About revolution

Strange fruit was originally a poem written by a Jewish school teacher, Abel Meerpool, after seeing a photograph of a lynching in a civil-rights magazine. The photo was a shot of 2 black men hanging from a tree after they had been lynched in Marion, Indiana on August 7, 1930. The two men are the “Strange Fruit.”

Southern trees bear strange fruit,
Blood on the leaves and blood at the root,
Black bodies swinging in the southern breeze,
Strange fruit hanging from the poplar trees.

Pastoral scene of the gallant south,
The bulging eyes and the twisted mouth,
Scent of magnolias, sweet and fresh,
Then the sudden smell of burning flesh.

Here is fruit for the crows to pluck,
For the rain to gather, for the wind to suck,
For the sun to rot, for the trees to drop,
Here is a strange and bitter crop.


Tout est affaire de décor
Changer de lit changer de corps
À quoi bon puisque c’est encore
Moi qui moi-même me trahis
Moi qui me traîne et m’éparpille
Et mon ombre se déshabille
Dans les bras semblables des filles
Où j’ai cru trouver un pays. (more…)

Now that a revolution really is needed, those who were fervent are quite cool.

While a country murdered and raped calls for help from the Europe which it had trusted, they yawn. (more…)

We were taken from the ore-bed and the mine,
   We were melted in the furnace and the pit—
We were cast and wrought and hammered to design,
   We were cut and filed and tooled and gauged to fit.
Some water, coal, and oil is all we ask,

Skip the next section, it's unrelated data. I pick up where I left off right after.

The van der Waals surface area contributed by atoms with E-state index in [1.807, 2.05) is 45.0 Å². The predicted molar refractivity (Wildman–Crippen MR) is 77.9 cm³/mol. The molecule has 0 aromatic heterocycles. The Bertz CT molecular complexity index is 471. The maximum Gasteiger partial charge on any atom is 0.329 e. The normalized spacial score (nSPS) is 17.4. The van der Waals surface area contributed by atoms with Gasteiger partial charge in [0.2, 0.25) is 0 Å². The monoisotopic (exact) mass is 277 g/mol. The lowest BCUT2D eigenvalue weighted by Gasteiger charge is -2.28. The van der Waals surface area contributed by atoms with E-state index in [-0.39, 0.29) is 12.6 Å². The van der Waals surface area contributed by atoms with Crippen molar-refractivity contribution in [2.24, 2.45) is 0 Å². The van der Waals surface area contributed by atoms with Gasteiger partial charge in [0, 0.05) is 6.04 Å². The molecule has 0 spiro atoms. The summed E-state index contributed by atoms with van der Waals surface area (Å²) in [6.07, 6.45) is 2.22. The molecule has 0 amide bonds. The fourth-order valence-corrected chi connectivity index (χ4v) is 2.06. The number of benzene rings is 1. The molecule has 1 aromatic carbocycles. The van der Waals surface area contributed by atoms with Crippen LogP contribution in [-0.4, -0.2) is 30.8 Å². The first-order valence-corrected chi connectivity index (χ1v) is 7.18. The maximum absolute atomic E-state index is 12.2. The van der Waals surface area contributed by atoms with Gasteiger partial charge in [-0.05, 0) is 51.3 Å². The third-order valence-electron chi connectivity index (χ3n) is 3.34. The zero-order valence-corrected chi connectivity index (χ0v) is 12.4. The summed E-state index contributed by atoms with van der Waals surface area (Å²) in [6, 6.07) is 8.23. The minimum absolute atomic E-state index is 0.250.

And a thousandth of an inch to give us play:
And now, if you will set us to our task,
   We will serve you four and twenty hours a day! (more…)


So hot then
red trucks loaded with
adults’ burning tongues
forward    forward again
disappearing down to the core of
escaped schoolchildren    pinching
screaming sparrows    rolling
toward hometown
Ah    the summer of the era
schools closed
theaters closed    weeds in parks
loudspeakers hanging over
basketball courts
a revolution   full blast in

(translated by John A. Crespi)

Far spread the moorey ground a level scene
Bespread with rush and one eternal green
That never felt the rage of blundering plough
Though centurys wreathed spring’s blossoms on its brow
Still meeting plains that stretched them far away
In uncheckt shadows of green brown, and grey
Unbounded freedom ruled the wandering scene
Nor fence of ownership crept in between
To hide the prospect of the following eye
Its only bondage was the circling sky
One mighty flat undwarfed by bush and tree
Spread its faint shadow of immensity
And lost itself, which seemed to eke its bounds
In the blue mist the horizon’s edge surrounds
Now this sweet vision of my boyish hours
Free as spring clouds and wild as summer flowers
Is faded all — a hope that blossomed free,
And hath been once, no more shall be
Inclosure came and trampled on the grave
Of labour’s rights and left the poor a slave
And memory’s pride ere want to wealth did bow
Is both the shadow and the substance now.

(opening lines from The Mores)

The night had sunk along the city,
It was a bleak and cheerless hour;
The wild-winds sung their solemn ditty
To cold, grey wall and blackened tower. (more…)

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